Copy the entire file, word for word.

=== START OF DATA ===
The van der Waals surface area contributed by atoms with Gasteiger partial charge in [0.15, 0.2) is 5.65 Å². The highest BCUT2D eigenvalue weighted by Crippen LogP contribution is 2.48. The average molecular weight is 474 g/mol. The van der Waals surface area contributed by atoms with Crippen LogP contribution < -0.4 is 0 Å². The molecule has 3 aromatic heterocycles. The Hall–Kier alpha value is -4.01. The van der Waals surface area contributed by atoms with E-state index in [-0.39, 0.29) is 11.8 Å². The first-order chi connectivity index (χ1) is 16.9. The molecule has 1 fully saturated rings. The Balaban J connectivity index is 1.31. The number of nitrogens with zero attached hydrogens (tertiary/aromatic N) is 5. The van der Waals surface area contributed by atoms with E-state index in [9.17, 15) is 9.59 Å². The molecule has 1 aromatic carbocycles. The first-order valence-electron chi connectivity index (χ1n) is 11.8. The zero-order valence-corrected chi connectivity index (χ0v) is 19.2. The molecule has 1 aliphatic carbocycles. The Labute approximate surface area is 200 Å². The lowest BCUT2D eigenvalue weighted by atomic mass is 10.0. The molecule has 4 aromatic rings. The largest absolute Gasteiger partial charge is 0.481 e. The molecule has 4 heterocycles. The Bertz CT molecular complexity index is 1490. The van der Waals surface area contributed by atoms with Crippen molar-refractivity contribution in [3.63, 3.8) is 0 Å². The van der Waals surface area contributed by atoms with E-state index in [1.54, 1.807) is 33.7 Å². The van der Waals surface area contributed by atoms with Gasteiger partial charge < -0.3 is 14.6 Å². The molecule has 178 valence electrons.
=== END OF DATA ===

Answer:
The van der Waals surface area contributed by atoms with Gasteiger partial charge in [0.15, 0.2) is 5.65 Å². The highest BCUT2D eigenvalue weighted by Crippen LogP contribution is 2.48. The average molecular weight is 474 g/mol. The van der Waals surface area contributed by atoms with Crippen LogP contribution < -0.4 is 0 Å². The molecule has 3 aromatic heterocycles. The Hall–Kier alpha value is -4.01. The van der Waals surface area contributed by atoms with E-state index in [-0.39, 0.29) is 11.8 Å². The first-order chi connectivity index (χ1) is 16.9. The molecule has 1 fully saturated rings. The Balaban J connectivity index is 1.31. The number of nitrogens with zero attached hydrogens (tertiary/aromatic N) is 5. The van der Waals surface area contributed by atoms with E-state index in [9.17, 15) is 9.59 Å². The molecule has 1 aromatic carbocycles. The first-order valence-electron chi connectivity index (χ1n) is 11.8. The zero-order valence-corrected chi connectivity index (χ0v) is 19.2. The molecule has 1 aliphatic carbocycles. The Labute approximate surface area is 200 Å². The lowest BCUT2D eigenvalue weighted by atomic mass is 10.0. The molecule has 4 aromatic rings. The largest absolute Gasteiger partial charge is 0.481 e. The molecule has 4 heterocycles. The Bertz CT molecular complexity index is 1490. The van der Waals surface area contributed by atoms with Crippen molar-refractivity contribution in [3.63, 3.8) is 0 Å². The van der Waals surface area contributed by atoms with E-state index in [1.54, 1.807) is 33.7 Å². The van der Waals surface area contributed by atoms with Gasteiger partial charge < -0.3 is 14.6 Å². The molecule has 178 valence electrons.